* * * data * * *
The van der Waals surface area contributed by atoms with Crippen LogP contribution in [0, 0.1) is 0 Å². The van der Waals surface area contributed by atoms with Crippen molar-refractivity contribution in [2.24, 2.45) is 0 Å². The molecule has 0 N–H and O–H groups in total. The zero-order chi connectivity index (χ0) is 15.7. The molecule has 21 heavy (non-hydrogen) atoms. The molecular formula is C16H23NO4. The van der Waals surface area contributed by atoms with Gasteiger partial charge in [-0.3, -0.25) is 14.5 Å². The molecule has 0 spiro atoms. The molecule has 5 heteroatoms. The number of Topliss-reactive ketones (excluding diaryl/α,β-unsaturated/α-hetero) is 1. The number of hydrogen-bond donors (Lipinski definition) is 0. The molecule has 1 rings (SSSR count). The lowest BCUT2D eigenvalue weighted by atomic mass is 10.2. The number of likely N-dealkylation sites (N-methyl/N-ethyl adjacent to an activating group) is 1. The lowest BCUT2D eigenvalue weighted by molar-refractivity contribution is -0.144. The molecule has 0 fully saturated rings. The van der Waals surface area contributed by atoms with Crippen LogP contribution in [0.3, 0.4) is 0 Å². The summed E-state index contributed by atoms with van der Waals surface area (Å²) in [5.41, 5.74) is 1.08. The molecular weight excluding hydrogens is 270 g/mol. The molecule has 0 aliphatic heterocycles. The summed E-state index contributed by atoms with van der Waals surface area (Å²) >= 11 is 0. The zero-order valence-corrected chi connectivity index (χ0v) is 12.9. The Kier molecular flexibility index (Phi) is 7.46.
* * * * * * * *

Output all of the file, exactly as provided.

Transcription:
The van der Waals surface area contributed by atoms with Crippen LogP contribution in [0, 0.1) is 0 Å². The van der Waals surface area contributed by atoms with Crippen molar-refractivity contribution in [2.24, 2.45) is 0 Å². The molecule has 0 N–H and O–H groups in total. The zero-order chi connectivity index (χ0) is 15.7. The molecule has 21 heavy (non-hydrogen) atoms. The molecular formula is C16H23NO4. The van der Waals surface area contributed by atoms with Gasteiger partial charge in [-0.3, -0.25) is 14.5 Å². The molecule has 0 spiro atoms. The molecule has 5 heteroatoms. The number of Topliss-reactive ketones (excluding diaryl/α,β-unsaturated/α-hetero) is 1. The number of hydrogen-bond donors (Lipinski definition) is 0. The molecule has 1 rings (SSSR count). The lowest BCUT2D eigenvalue weighted by atomic mass is 10.2. The number of likely N-dealkylation sites (N-methyl/N-ethyl adjacent to an activating group) is 1. The lowest BCUT2D eigenvalue weighted by molar-refractivity contribution is -0.144. The molecule has 0 fully saturated rings. The van der Waals surface area contributed by atoms with Crippen LogP contribution in [0.3, 0.4) is 0 Å². The summed E-state index contributed by atoms with van der Waals surface area (Å²) in [5.41, 5.74) is 1.08. The molecular weight excluding hydrogens is 270 g/mol. The molecule has 0 aliphatic heterocycles. The summed E-state index contributed by atoms with van der Waals surface area (Å²) >= 11 is 0. The zero-order valence-corrected chi connectivity index (χ0v) is 12.9. The Kier molecular flexibility index (Phi) is 7.46.